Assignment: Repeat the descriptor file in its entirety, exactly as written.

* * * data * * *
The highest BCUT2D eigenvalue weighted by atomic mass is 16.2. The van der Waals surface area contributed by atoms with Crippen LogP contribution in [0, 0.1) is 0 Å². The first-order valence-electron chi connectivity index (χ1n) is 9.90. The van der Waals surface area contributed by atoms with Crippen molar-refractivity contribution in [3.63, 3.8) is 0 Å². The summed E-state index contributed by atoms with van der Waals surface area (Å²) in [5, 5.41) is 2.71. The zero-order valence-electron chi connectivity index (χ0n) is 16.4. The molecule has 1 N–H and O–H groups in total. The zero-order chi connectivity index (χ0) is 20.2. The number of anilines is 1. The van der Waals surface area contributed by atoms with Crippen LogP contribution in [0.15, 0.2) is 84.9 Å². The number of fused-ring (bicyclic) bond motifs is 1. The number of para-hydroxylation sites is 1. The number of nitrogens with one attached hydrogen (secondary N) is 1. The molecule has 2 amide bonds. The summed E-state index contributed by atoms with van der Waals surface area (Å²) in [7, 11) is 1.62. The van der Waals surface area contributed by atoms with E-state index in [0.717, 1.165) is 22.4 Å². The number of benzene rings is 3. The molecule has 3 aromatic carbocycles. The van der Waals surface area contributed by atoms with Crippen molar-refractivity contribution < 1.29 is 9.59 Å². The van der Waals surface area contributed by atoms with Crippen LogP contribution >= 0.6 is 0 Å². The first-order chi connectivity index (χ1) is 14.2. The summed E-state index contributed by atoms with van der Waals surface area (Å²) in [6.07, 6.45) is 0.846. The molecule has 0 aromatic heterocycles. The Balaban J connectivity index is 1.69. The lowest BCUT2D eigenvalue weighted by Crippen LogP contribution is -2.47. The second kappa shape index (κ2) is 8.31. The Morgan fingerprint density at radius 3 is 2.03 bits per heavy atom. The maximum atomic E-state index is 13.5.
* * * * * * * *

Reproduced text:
The highest BCUT2D eigenvalue weighted by atomic mass is 16.2. The van der Waals surface area contributed by atoms with Crippen LogP contribution in [0, 0.1) is 0 Å². The first-order valence-electron chi connectivity index (χ1n) is 9.90. The van der Waals surface area contributed by atoms with Crippen molar-refractivity contribution in [3.63, 3.8) is 0 Å². The summed E-state index contributed by atoms with van der Waals surface area (Å²) in [5, 5.41) is 2.71. The zero-order valence-electron chi connectivity index (χ0n) is 16.4. The molecule has 1 N–H and O–H groups in total. The zero-order chi connectivity index (χ0) is 20.2. The number of anilines is 1. The van der Waals surface area contributed by atoms with Crippen LogP contribution in [0.15, 0.2) is 84.9 Å². The number of fused-ring (bicyclic) bond motifs is 1. The number of para-hydroxylation sites is 1. The number of nitrogens with one attached hydrogen (secondary N) is 1. The molecule has 2 amide bonds. The summed E-state index contributed by atoms with van der Waals surface area (Å²) in [7, 11) is 1.62. The van der Waals surface area contributed by atoms with E-state index in [0.717, 1.165) is 22.4 Å². The number of benzene rings is 3. The molecule has 3 aromatic carbocycles. The van der Waals surface area contributed by atoms with Crippen molar-refractivity contribution < 1.29 is 9.59 Å². The van der Waals surface area contributed by atoms with Crippen LogP contribution >= 0.6 is 0 Å². The first-order chi connectivity index (χ1) is 14.2. The summed E-state index contributed by atoms with van der Waals surface area (Å²) in [6.07, 6.45) is 0.846. The molecule has 0 aromatic heterocycles. The Balaban J connectivity index is 1.69. The lowest BCUT2D eigenvalue weighted by Crippen LogP contribution is -2.47. The second kappa shape index (κ2) is 8.31. The Morgan fingerprint density at radius 3 is 2.03 bits per heavy atom. The maximum atomic E-state index is 13.5.